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Inside Zimbabwe's healthcare crisis

The collapse of Zimbabwe's health sector, once the envy of many African countries, has quickly spread the country's internal crisis to neighboring countries.

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Douglas Gwatidzo, chairman of the Zimbabwe Association of Doctors for Human Rights, describes the situation in Harare's health centers as "dire." "About one doctor is serving over 8,000 people in the country, [compared with] the world standard of 1 doctor to 500 patients," says Mr. Gwatidzo. "It's quite sad."

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Many mothers walk into Harare Central Hospital's neonatal unit with little hope of taking their infant children home alive. "I tell you those who come out alive only do so by the grace of God," says Mary Moyo, a young mother who had her child hospitalized in the unit last week.

In Zimbabwe's second-largest city, Bulawayo, AIDS patients come to Thembelihle House for their last hope of a dignified end. Thembelihle is a hospice designed to provide terminally ill AIDS patients with enough food for them to regain their strength so their families can look after them.

But the shortage of drugs and medical supplies, the rising cost of food, and the growing poverty of Zimbabwean citizens are making it a lot harder for Thembelihle to do its job properly, says Gladys Dube, manager of the hospice.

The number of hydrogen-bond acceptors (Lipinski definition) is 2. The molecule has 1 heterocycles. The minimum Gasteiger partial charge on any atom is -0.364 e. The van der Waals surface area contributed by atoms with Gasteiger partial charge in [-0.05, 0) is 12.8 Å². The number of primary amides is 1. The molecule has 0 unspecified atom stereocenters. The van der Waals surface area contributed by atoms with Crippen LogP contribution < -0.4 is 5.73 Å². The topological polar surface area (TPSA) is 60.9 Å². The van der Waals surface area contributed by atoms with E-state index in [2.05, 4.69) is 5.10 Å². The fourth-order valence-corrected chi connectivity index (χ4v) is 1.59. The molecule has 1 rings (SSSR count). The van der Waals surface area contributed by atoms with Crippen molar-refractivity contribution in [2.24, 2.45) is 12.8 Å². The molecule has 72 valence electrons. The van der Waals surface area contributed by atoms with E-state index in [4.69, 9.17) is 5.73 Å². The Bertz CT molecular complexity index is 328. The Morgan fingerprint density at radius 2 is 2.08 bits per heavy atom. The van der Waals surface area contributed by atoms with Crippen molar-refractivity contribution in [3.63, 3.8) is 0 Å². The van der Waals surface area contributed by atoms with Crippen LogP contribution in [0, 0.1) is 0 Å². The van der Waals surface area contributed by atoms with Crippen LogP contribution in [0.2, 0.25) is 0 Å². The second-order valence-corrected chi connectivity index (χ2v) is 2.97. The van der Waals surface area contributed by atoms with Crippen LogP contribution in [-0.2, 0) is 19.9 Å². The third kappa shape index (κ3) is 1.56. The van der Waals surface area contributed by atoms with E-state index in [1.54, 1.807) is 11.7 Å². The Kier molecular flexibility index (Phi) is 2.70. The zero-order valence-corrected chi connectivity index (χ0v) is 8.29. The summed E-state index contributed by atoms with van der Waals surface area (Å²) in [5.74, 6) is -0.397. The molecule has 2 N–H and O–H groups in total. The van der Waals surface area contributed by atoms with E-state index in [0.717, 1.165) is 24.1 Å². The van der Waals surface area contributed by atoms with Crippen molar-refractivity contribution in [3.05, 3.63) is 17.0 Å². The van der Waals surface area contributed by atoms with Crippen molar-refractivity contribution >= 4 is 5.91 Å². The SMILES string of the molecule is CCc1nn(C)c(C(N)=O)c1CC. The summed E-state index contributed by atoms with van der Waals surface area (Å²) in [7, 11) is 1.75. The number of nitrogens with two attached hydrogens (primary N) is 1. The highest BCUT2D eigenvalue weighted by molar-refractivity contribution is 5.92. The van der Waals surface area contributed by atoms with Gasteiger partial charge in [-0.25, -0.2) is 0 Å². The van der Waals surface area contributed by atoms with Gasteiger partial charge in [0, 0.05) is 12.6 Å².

She walks through the wards, where 62 of the 70 beds remain empty because of staff shortages. Women wash soiled sheets by hand. Used rubber gloves hang out on clothes lines to dry.

"We have nothing right now," says Ms. Dube. "We have a few candles in storage, for when the power goes out. Soap at the moment is difficult to find, so we are resorting to an entrepreneur who makes it himself, but the quality is not good."

She takes the hand of an emaciated young patient who has just checked in, and pats her forehead. "Some come to us in a very bad state. We can improve their nutrition so that they can go home to be looked after by their families." Aid agencies used to bring food, but there has been no food delivered here in the last month.

While doctors and even members of parliament blame the government for the crisis – Blessing Chebundo, chair of the parliamentary committee on health and child welfare, says the government lacks political commitment – the government itself says it is doing everything in its power to address the health care crisis.

"We are aware of the challenges in the health sector and we are doing everything within our means to tackle them," says David Parirenyatwa, the minister of health and child welfare. Parirenyatwa Hospital was named after his father, the country's first black doctor.

Minister Parirenyatwa blames the current crisis on economic sanctions against Zimbabwe, placed by Britain and the United States for Zimbabwe's alleged human rights violations. With little foreign currency, Zimbabwe cannot purchase drugs on the global market. "The shortage of foreign currency is a major impediment," he says.

A journalist who could not be named for security reasons contributed from Harare.

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